The objective of this study was to determine the health effects and nutritional adequacy of two dietary interventions designed to treat individuals with marginally controlled hypertension, dyslipidemia or NIDDM. In a multicenter trial, 560 subjects aged 25-70 were randomized to one of the following intervention groups: 1) a nutritionist-guided selfselected mixed-food meal plan (n=277) or, 2) a proprietary prepared nutrient-fortified meal plan (n=283). Both meal plans provided as % kcal < 20% fat, 15-20% protein and 55-60% carbohydrate. Dietary intake was estimated with 3-day food records throughout the 10 week intervention period. The prepared diet group exceeded all USRDAs whereas the self-selected diet group failed to meet the USRDAs for the following nutrients (reported as % USRDA): USBEA ErenaffiJ Self-selected ♀ ♂ ♀ ♂ folie acid (μg) 400 161 187 76 101 vitamin E (IU) 30 126 146 62 81 calcium (mg) 1000 172 213 79 103 magnesium (mg) 400 142 173 72 97 zinc(mg) 15 161 190 60 83 vitamin B12 (μg) 6.0 194 238 64 99 Subjects on the prepared meal plan reported greater intakes of dietary fiber, iron, vitamins B,.3, copper, paotothenic acid and potassium, and lower levels of sodium and % kcal from fat (p<0.001). In conclusion, standard dietary prescriptions fail to meet important nutrient recommendations for disease-modifying nutrients, particularly for women. The optimal nutrient composition of the prepared meal plan is an effective modality for meeting nutrient recommendations for treatment of chronic diseases.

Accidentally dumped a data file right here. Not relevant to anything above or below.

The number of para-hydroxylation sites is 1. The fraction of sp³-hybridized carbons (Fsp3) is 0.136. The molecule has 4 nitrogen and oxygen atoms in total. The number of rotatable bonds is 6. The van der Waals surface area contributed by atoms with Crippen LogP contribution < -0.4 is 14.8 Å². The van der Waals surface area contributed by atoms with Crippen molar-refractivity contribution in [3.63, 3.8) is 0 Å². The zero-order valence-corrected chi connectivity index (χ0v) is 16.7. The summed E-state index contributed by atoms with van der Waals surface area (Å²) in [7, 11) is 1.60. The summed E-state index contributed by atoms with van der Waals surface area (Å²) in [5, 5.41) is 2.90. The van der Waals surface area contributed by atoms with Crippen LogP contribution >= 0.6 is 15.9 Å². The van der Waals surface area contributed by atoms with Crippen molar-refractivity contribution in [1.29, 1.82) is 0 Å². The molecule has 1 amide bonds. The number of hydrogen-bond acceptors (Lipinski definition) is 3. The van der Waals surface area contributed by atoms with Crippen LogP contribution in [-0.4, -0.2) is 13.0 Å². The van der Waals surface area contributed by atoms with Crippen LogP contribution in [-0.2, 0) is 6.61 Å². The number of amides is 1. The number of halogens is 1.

|Original language||English (US)|
|State||Published - 1996|
ASJC Scopus subject areas
- Agricultural and Biological Sciences (miscellaneous)
- Biochemistry, Genetics and Molecular Biology(all)
- Cell Biology